Delores Y. Randolph, Plaintiff-appellant, v. City of Petersburg, Defendant-appellee, 963 F.2d 368 (4th Cir. 1992)

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US Court of Appeals for the Fourth Circuit - 963 F.2d 368 (4th Cir. 1992)

Submitted: December 12, 1991Decided: May 26, 1992

Robert P. Geary, Richmond, Virginia, for Appellant.

Archer L. Yeatts, Fred R. Kozak, MALONEY, YEATTS & BARR, P.C., Richmond, Virginia, for Appellee.

Before RUSSELL, SPROUSE, and WILKINSON, Circuit Judges.


Delores Randolph, an officer with the Petersburg, Virginia, Bureau of Police, appeals from the district court's grant of summary judgment to the Defendant City of Petersburg in this employment discrimination claim under Title VII, 42 U.S.C. § 2000e (1988). Randolph's complaint alleged that the city's failure to promote her from 1981 through 1990 constituted illegal sex discrimination. After reviewing the parties' briefs and the record, we affirm.

Randolph has held the position of officer with the Petersburg Bureau of Police from 1977 to the present. From 1982 through 1990, she unsuccessfully sought promotion to the position of sergeant on several occasions. Following the most recent denial of promotion in 1990, Randolph filed a timely administrative complaint with the Equal Employment Opportunity Commission (EEOC). The EEOC found no violation and issued a right to sue letter; this Title VII complaint followed.

The city denied that its decision not to promote Randolph was discriminatory, and submitted evidence illustrating that from 1986 to the present a residency requirement has been in place pursuant to city ordinance whereby only city residents may be promoted, unless no qualified residents are available. In 1990, only two of seven qualified candidates for promotion to the position of sergeant were residents,1  hence only those two candidates were submitted to the Bureau's Chief of Police for final selection by the city's personnel director. From 1983 to 1986, the Defendant operated under a similar residency requirement applicable only to new hires.

Randolph is indisputably not a city resident, nor was she a resident at any time pertinent to this complaint. The district court thus found that she was not qualified for a promotion in 19902  and that she had failed to establish a prima facie case of sex discrimination.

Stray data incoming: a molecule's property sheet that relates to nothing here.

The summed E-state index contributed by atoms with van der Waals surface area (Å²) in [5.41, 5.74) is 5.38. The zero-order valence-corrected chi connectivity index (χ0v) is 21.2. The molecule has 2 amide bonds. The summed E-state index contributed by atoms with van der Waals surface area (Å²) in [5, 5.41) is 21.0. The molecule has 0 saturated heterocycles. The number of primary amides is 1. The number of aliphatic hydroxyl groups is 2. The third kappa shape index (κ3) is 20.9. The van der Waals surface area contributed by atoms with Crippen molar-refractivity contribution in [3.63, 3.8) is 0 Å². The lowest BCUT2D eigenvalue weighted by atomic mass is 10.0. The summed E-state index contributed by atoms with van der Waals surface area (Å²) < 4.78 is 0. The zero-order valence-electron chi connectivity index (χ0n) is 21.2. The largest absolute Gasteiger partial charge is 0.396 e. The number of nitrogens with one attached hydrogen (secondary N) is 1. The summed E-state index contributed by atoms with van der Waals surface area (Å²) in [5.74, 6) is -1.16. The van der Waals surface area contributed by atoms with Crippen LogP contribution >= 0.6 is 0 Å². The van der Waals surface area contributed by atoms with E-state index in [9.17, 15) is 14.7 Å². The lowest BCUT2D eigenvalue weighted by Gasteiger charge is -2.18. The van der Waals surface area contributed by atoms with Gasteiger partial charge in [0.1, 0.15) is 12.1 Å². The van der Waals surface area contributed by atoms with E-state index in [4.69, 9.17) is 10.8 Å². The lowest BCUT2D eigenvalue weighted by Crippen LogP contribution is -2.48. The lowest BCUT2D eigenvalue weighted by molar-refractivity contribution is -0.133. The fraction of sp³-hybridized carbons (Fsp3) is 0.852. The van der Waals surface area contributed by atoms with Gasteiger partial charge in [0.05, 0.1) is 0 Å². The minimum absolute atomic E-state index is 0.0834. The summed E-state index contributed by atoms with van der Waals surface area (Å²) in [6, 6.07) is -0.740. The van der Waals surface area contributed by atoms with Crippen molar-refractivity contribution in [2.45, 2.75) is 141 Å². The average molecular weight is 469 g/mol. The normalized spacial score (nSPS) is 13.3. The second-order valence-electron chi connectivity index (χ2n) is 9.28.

We review the district court's grant of summary judgment de novo, Felty v. Graves-Humphreys Co., 818 F.2d 1126, 1127-28 (4th Cir. 1987), viewing the facts in the light most favorable to the nonmoving party. Miller v. Leathers, 913 F.2d 1085, 1087 (4th Cir. 1990) (in banc), cert. denied, 59 U.S.L.W. 3564 (U.S. 1991); Fed. R. Civ. P. 56(c).

Here, the undisputed facts show that a residency requirement was in place pursuant to city ordinance during the 1990 promotional process, that Randolph was not and is not a city resident, and that promotions were only given to city residents in 1990. To establish a prima facie case of intentional discrimination, Randolph must show that:

(1)She is a member of a protected group;

(2)She applied for the position in question;

(3)She was qualified for the position; and

(4)She was rejected under circumstances giving rise to an inference of discrimination.

Alvarado v. Board of Trustees of Montgomery Community College, 928 F.2d 118, 121 (4th Cir. 1991); see also McDonnell Douglas Corp. v. Green, 411 U.S. 792, 802 (1973). Randolph, not being a resident of Petersburg, was not qualified for a promotion in 1990 and thus failed to meet the third step of the Alvarado test. Accordingly, the district court correctly determined that Randolph failed to establish a prima facie case of discrimination with regard to the most recent denial of a promotion.

Although the district court did not address the earlier denials of promotion, all of which occurred prior to enactment of the ordinance which rendered Randolph unqualified by her nonresidency for a promotion in 1990, Randolph failed to file an administrative complaint within 180 days of those earlier denials as required by 42 U.S.C. § 2000e-5(e). She is thus time barred from filing a Title VII claim based on those denials. E.g., Bledsoe v. Pilot Life Ins. Co., 602 F.2d 652 (4th Cir. 1979).

Because no material facts are in dispute, we affirm the district court's grant of summary judgment to the city. We dispense with oral argument because the facts and legal contentions are adequately presented in the materials before the Court and argument would not aid the decisional process.



Randolph was among the list of seven candidates considered qualified by experience for the 1990 promotion


The 1990 promotional process was the only disputed promotional process subject to the residency requirement created by the 1986 ordinance